During the first six months of his presidency, George W. Bush sided consistently with conservatives on issues ranging from the environment to missile defenses. But as President Bush aims to get back to the "compassionate" conservatism that he campaigned on, he is signaling compromise. The first was his decision on the funding of stem cell research. Now the administration is taking the soft road on an important affirmative action case; this week it asked the Supreme Court to uphold a federal minority set-aside program.
Bush's solicitor general, Theodore B. Olson, has used language that isn't traditionally associated with conservatives to defend the program, noting that the persistence of racial discrimination means that "the government is not disqualified from acting in response to it." Another sign of Bush refusing to be cornered by the right wing of his party? Not so fast. The tough decision for Bush on affirmative action is yet to come.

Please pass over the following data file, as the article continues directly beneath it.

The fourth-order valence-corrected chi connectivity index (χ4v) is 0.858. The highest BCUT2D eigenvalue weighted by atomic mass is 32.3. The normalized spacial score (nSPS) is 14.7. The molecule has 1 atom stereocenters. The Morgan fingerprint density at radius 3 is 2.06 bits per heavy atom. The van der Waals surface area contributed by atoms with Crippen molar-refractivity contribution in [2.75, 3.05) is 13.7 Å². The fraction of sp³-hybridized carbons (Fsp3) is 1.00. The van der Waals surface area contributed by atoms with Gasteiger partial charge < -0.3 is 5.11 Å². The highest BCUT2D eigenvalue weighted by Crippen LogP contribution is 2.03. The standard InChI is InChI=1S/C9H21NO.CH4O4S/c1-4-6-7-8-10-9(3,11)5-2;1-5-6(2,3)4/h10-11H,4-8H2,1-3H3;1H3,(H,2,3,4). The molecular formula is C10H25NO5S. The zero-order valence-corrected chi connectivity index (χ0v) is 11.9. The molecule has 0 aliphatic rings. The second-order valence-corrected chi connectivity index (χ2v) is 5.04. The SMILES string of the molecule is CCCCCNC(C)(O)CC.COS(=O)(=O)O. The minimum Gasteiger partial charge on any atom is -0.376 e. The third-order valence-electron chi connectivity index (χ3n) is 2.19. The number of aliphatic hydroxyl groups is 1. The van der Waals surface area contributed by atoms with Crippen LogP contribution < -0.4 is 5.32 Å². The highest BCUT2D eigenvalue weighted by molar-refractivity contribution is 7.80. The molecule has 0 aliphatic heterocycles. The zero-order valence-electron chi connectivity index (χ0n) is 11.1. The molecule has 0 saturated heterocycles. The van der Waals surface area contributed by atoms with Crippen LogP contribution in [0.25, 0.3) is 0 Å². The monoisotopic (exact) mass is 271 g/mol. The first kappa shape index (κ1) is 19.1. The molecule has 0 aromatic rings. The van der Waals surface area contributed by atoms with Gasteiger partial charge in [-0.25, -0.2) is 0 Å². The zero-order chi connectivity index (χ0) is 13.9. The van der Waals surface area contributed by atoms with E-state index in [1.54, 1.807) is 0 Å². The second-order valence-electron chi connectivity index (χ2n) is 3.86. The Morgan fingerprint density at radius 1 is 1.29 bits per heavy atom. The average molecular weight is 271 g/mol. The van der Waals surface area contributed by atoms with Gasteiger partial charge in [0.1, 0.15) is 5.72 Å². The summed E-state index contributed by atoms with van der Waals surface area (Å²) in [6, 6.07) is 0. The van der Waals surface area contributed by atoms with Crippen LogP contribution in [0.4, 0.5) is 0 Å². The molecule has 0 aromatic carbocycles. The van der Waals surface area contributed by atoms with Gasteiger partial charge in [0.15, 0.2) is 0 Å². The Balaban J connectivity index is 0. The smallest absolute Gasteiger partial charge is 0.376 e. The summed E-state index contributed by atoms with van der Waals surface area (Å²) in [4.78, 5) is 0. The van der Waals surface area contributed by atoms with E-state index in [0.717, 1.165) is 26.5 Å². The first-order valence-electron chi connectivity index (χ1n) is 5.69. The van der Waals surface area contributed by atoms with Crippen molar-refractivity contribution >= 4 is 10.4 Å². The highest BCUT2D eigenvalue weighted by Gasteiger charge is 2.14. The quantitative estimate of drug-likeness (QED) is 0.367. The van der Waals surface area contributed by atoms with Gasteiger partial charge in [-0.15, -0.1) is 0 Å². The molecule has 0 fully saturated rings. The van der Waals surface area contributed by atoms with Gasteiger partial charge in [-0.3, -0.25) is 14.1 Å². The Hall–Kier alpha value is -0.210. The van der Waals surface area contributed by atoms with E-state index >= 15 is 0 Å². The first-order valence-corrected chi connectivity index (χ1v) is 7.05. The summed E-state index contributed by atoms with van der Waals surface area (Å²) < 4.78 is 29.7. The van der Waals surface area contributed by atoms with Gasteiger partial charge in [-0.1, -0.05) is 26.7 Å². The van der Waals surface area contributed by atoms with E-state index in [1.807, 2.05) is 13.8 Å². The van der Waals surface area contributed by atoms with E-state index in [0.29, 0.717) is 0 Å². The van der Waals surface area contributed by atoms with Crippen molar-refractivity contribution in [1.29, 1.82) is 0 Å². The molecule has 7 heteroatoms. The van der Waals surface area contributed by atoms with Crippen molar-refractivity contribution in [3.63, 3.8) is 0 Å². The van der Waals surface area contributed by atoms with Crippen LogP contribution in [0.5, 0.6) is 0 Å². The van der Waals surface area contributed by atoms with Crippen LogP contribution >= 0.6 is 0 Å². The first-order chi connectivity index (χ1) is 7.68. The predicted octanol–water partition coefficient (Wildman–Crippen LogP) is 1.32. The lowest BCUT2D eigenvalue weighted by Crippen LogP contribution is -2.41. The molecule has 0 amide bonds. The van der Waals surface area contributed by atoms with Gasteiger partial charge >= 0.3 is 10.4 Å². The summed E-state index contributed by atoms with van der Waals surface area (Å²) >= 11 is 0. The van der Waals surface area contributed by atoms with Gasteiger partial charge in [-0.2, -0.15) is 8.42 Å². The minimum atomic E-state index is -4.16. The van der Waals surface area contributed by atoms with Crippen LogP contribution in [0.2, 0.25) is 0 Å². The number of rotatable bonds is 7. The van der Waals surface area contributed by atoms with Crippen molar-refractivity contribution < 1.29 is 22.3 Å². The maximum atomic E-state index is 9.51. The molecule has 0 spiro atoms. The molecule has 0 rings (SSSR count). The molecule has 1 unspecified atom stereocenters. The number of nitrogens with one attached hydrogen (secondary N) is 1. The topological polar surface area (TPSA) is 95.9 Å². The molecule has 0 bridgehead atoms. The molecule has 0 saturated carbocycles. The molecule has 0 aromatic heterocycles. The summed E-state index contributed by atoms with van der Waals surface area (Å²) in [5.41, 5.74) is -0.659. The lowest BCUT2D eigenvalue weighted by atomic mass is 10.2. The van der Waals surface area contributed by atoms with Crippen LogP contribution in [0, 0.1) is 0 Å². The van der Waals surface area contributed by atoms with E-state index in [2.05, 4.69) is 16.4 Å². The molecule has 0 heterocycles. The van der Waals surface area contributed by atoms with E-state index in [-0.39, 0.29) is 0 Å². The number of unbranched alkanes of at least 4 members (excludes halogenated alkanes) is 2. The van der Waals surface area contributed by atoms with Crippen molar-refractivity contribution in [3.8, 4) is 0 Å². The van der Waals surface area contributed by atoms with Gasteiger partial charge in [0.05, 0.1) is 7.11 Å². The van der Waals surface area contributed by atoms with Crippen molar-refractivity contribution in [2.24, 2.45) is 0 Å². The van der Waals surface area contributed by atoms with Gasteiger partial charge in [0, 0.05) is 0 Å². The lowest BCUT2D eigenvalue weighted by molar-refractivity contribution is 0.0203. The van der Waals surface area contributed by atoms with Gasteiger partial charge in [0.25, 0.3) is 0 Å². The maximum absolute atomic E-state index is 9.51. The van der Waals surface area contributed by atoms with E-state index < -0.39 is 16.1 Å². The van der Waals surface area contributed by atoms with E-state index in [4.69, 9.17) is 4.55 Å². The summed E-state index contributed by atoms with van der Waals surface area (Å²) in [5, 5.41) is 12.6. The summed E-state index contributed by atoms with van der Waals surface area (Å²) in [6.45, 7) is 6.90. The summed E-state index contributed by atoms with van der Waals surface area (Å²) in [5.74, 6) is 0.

During the presidential campaign, Bush himself was downright Clintonian on the topic. He said he didn't believe in it, but he refused to support Proposition 209, the California voter initiative that struck down state affirmative action hiring policies in 1996.
What he did believe in was something else: "affirmative access." Just what affirmative access was, he never really made clear. Bush's record as governor of Texas didn't do much to clear up the matter. He signed legislation for employment in businesses, but his own appointments were not remarkable.
Bush was wont to cite Texas' "10% law," which he signed in 1997, as one of his great accomplishments. Under that law, Texas public colleges and universities are required to admit anyone in the top 10% of his or her class. Ironically, the law depends on segregated high schools in order to function effectively as a substitute for traditional affirmative action. In any event, it did significantly boost minority enrollment.
It is on the very issue of race-based college admissions that Bush may find his hand forced, just as it was on stem cells. Two prominent cases challenging affirmative action admissions at the University of Michigan and the University of Georgia are making their way through the courts. How aggressively Bush and the Justice Department pursue these controversial cases will provide a true test of whether the administration will stand for enhanced opportunities for many of the minority voters he seeks to embrace.